The process 300 includes identifying multiple resources that are relevant to the content described by the active resource (330). For example, the resource identification engine 220 may identify the webpages “SF Wiki Article,” “Top SF To-Do,” “Golden Gate Website,” and “San Francisco Rent.” The multiple resources may be identified based on identifying search items from content in the active resource and then identifying the resources from the identified search items. For example, the resource identification engine 220 may extract the text “San Francisco” from a screenshot, determine that the text “San Francisco” corresponds to the city of “San Francisco” in a knowledge graph, identify resources that are responsive to search queries related to the city of “San Francisco.” Additionally or alternatively, the multiple resources may be identified based on a source of the active resource. For example, the resource identification engine 220 may determine the request indicates that the active resource is being provided by a web browser application and includes a URL for the active resource and, in response, identify webpages that are frequently viewed by users that view the webpage with the URL.
The process 300 includes determining measures of user engagement for the multiple resources (340). For example, the user engagement engine 230 may receive identifications of the webpages “SF Wiki Article,” “Top SF To-Do,” “Golden Gate Website,” and “San Francisco Tours” and determine that the webpage “SF Wiki Article” has a measure of user engagement of 90%, that the webpage “Top SF To-Do” has a measure of user engagement of 70%, that the webpage “Golden Gate Website” has a measure of user engagement of 60%, and that the webpage “San Francisco Tours” has a measure of user engagement of 40%. The measures of user engagement may be determined based on a number of times that the resources are requested. For example, the user engagement engine 230 may obtain a search query log that indicates that the webpage “SF Wiki Article” is clicked 90% of the time when it is provided in a search results listing and, in response, determine a corresponding measure of user engagement of 90%. In another example, the user engagement engine 230 may obtain a web browser log that indicates that the webpage “Top SF To-Do” was recently requested by many users and, in response, determine a corresponding high measure of user engagement of 70%.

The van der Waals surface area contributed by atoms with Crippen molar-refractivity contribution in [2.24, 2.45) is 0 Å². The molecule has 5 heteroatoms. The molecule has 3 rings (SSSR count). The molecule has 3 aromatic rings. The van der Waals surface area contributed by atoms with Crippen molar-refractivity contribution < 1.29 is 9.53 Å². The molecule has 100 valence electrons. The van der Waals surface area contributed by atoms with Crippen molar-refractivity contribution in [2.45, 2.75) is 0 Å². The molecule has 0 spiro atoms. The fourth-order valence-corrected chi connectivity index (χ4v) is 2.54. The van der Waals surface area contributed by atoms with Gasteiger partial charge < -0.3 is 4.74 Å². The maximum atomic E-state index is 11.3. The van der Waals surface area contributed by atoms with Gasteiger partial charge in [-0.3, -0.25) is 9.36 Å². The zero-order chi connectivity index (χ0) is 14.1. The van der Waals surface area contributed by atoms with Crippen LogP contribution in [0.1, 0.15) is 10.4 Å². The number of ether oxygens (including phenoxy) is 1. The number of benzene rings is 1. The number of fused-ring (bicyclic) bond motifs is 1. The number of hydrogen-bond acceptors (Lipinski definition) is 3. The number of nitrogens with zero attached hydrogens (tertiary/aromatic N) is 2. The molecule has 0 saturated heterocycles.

The process 300 includes selecting resources based on the measures of user engagement (350). For example, the resource selection engine 240 may select the webpages “SF Wiki Article,” “Top SF To-Do,” and “Golden Gate Website,” as the measures of user engagement for the webpages are above an engagement threshold of 50% and may not select the webpage “San Francisco Tours” as the measure of user engagement for the webpage is below an engagement threshold of 50%.
The process 300 includes, for each of the selected resources, providing a navigation link (360). For example, the contextual card provider 250 may generate a contextual card that includes a first navigation link to the webpage “SF Wiki Article,” a second navigation link to the webpage “Top SF To-Do,” and a third navigation link to the webpage “Golden Gate Website.”
In some implementations, the process 300 can include additional steps, fewer steps, or some of the steps can be divided into multiple steps. For example, the contextual information server 212 may identify multiple resources that are relevant to the active resource based on measures of user engagement for the resources.